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Old 02-24-2010, 03:32 PM   #24
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That is the one. It does come with instructions. You clip the unit so it replaces the fuse. It sends a short pulse of voltage down the shorted wire. The meter is run along where the wire might go. Each time there is a pulse, the meter deflects. You follow the pulses until they stop. That is the location of the short. It works thru trim and metal panels!

Jim
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Old 02-26-2010, 03:43 PM   #25
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UPDATE: Feb 26, 2010

Upgraded the battery lug connections to ones much easier to deal with:

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and voila! none of the interior lights worked!

oh boy.

went back a few baby steps and did a continuity test starting at the converter wires.

found no continuity at one of the ground fuses, fuse tested OK, got rid of the shunt (my Safari didn't come with a real dial ammeter anyway, only the Int'ls, according to the manual, no great loss for me now that I knew what it was...

moved that dead ground wire up to fuse #2 position, then sprayed the whole dealie down with contact cleaner, scrubbed all the fuse contacts and stripped wire...checked continuity, OK all around...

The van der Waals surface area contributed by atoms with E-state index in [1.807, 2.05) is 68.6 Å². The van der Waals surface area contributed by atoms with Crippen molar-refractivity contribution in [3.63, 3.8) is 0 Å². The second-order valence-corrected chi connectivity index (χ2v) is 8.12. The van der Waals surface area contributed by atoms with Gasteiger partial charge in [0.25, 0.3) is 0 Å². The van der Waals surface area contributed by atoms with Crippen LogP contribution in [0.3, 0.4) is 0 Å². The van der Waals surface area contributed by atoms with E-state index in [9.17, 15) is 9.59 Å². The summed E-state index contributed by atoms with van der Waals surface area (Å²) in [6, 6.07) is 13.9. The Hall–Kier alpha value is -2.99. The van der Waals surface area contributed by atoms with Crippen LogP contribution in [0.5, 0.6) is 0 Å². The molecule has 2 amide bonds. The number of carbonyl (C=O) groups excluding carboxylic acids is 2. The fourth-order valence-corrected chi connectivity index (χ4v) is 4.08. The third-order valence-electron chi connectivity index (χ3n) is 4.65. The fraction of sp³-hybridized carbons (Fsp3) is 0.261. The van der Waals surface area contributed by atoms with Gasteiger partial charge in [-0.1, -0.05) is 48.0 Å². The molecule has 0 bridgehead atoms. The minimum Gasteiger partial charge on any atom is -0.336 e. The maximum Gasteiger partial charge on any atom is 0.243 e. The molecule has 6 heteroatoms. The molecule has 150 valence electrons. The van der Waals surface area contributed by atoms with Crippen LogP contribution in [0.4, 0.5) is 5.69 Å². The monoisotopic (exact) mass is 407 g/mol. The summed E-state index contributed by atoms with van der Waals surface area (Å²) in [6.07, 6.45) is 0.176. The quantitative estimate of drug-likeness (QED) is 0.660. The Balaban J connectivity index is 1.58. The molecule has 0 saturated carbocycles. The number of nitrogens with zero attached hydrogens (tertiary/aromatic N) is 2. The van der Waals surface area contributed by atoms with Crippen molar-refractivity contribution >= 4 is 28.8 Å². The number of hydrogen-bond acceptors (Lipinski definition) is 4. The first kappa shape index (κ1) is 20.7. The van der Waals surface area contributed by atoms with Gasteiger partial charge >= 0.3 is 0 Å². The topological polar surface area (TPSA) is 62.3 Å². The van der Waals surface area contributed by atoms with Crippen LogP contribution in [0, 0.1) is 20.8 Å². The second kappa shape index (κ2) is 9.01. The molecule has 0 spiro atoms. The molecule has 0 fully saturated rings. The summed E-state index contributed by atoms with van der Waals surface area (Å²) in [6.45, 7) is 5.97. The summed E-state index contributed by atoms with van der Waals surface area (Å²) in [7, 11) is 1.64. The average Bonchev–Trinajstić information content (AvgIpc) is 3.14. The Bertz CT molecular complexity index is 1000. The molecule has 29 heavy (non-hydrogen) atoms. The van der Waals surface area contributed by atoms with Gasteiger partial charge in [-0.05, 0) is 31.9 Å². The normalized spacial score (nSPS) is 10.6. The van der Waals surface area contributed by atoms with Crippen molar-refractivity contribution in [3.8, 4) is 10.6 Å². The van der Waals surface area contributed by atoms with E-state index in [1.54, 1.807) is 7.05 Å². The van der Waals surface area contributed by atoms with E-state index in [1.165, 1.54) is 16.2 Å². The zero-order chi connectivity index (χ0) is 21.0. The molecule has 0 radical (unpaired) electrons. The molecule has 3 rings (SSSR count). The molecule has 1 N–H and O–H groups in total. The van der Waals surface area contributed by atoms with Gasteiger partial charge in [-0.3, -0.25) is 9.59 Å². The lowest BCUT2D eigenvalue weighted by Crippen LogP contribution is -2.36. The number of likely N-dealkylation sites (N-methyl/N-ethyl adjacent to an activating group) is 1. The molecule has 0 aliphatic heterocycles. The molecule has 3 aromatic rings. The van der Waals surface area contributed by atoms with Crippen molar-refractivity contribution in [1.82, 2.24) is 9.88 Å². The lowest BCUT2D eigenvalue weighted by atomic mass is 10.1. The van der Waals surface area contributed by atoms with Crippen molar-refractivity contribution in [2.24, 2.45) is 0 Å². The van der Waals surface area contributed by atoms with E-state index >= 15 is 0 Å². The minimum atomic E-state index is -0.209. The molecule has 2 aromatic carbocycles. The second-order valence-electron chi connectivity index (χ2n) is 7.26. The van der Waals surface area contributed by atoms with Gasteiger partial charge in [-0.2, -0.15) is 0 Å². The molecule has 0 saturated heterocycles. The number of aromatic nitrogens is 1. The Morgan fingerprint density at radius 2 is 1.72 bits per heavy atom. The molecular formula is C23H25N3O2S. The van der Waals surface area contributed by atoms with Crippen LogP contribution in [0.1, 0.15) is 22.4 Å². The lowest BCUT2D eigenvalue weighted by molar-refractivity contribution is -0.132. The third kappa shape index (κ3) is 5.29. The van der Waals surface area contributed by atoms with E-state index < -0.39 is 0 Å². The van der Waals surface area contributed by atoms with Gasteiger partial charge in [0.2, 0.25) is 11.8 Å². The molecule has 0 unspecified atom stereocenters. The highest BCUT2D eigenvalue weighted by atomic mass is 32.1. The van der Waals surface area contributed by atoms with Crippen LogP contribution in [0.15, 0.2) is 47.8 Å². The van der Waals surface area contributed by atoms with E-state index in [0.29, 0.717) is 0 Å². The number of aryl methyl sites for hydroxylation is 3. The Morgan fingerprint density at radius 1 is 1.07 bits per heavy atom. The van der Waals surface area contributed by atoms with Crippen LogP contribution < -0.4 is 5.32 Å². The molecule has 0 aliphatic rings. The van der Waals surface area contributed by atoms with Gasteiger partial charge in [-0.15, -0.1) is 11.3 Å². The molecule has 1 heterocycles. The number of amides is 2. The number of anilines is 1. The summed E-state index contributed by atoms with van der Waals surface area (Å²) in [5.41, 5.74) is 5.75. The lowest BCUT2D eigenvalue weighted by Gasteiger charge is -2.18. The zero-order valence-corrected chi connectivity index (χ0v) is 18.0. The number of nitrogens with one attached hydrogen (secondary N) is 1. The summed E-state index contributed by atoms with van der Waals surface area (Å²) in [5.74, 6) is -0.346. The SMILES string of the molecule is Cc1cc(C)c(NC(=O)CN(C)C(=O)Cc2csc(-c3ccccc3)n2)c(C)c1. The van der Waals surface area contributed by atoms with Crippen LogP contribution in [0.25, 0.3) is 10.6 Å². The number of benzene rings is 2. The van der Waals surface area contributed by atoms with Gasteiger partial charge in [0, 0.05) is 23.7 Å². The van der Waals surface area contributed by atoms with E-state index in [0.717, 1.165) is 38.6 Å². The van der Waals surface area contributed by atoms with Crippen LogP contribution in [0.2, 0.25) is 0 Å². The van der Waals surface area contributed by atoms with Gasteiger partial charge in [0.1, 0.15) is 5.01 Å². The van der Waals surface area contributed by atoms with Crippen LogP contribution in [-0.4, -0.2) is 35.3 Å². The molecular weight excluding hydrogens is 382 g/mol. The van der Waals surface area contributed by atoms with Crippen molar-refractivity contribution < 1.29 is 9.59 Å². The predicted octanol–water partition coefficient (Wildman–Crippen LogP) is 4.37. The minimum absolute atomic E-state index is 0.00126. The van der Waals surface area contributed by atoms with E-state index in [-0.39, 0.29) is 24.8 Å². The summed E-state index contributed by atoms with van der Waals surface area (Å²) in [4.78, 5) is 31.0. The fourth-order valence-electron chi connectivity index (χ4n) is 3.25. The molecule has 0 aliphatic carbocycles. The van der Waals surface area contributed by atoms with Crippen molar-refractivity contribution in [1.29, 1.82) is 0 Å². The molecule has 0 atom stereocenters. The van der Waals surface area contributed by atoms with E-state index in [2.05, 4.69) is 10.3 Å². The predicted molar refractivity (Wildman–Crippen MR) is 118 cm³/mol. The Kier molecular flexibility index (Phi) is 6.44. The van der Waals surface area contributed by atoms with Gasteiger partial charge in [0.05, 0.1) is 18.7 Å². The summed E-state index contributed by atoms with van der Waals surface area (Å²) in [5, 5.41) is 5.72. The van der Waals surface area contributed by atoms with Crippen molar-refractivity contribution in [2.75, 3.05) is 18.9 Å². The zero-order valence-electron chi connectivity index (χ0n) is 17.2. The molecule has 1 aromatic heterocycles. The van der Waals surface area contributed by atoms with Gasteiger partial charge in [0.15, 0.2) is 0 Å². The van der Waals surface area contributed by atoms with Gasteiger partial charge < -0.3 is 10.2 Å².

oh yeah, I had removed the (ac) switch (the one to turn off the crawfish when they started to boil), and the shunt wires by this time:

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installed a VoltMinder from bestconverter:

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nice to see what actually is going on, volt-wise, quite a nice 'bit 'o kit' as the brit would say...

fixed the curbside compartment convenience light, went inside and rehooked the furnace, which is really where this whole saga started back when the voltage dropped inside to like, 9 volts and I had to get real about how incredibly little I knew about my rig's electric....